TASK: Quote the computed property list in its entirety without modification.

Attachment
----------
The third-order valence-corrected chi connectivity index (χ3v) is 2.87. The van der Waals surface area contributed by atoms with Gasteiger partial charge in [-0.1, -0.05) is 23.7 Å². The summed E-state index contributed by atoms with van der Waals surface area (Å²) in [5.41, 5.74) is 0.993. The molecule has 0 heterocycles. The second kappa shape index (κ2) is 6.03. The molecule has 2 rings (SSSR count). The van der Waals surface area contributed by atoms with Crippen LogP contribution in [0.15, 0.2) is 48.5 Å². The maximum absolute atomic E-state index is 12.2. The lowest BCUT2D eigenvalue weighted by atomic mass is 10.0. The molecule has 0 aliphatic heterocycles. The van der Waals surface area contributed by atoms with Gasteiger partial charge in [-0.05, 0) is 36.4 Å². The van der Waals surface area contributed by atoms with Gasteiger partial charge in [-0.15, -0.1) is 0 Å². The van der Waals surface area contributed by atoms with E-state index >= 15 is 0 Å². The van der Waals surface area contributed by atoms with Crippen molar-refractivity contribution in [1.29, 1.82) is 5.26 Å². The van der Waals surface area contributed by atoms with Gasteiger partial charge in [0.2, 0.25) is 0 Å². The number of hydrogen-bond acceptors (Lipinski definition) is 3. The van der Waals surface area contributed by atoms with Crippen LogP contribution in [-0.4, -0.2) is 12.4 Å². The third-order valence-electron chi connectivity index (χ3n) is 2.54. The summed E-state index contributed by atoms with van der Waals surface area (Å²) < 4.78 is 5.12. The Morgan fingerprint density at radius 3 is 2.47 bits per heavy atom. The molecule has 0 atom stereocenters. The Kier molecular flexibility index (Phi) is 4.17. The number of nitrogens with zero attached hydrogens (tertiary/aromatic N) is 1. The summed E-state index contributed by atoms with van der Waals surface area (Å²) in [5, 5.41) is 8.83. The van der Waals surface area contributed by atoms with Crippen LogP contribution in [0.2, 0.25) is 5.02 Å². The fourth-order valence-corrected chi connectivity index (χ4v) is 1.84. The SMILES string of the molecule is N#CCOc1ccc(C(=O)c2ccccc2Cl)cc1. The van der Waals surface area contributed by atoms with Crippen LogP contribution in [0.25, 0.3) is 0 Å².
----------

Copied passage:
The third-order valence-corrected chi connectivity index (χ3v) is 2.87. The van der Waals surface area contributed by atoms with Gasteiger partial charge in [-0.1, -0.05) is 23.7 Å². The summed E-state index contributed by atoms with van der Waals surface area (Å²) in [5.41, 5.74) is 0.993. The molecule has 0 heterocycles. The second kappa shape index (κ2) is 6.03. The molecule has 2 rings (SSSR count). The van der Waals surface area contributed by atoms with Crippen LogP contribution in [0.15, 0.2) is 48.5 Å². The maximum absolute atomic E-state index is 12.2. The lowest BCUT2D eigenvalue weighted by atomic mass is 10.0. The molecule has 0 aliphatic heterocycles. The van der Waals surface area contributed by atoms with Gasteiger partial charge in [-0.05, 0) is 36.4 Å². The van der Waals surface area contributed by atoms with Gasteiger partial charge in [-0.15, -0.1) is 0 Å². The van der Waals surface area contributed by atoms with E-state index >= 15 is 0 Å². The van der Waals surface area contributed by atoms with Crippen molar-refractivity contribution in [1.29, 1.82) is 5.26 Å². The van der Waals surface area contributed by atoms with Gasteiger partial charge in [0.2, 0.25) is 0 Å². The number of hydrogen-bond acceptors (Lipinski definition) is 3. The van der Waals surface area contributed by atoms with Crippen LogP contribution in [-0.4, -0.2) is 12.4 Å². The third-order valence-electron chi connectivity index (χ3n) is 2.54. The summed E-state index contributed by atoms with van der Waals surface area (Å²) < 4.78 is 5.12. The Morgan fingerprint density at radius 3 is 2.47 bits per heavy atom. The molecule has 0 atom stereocenters. The Kier molecular flexibility index (Phi) is 4.17. The number of nitrogens with zero attached hydrogens (tertiary/aromatic N) is 1. The summed E-state index contributed by atoms with van der Waals surface area (Å²) in [5, 5.41) is 8.83. The van der Waals surface area contributed by atoms with Crippen LogP contribution in [0.2, 0.25) is 5.02 Å². The fourth-order valence-corrected chi connectivity index (χ4v) is 1.84. The SMILES string of the molecule is N#CCOc1ccc(C(=O)c2ccccc2Cl)cc1. The van der Waals surface area contributed by atoms with Crippen LogP contribution in [0.25, 0.3) is 0 Å².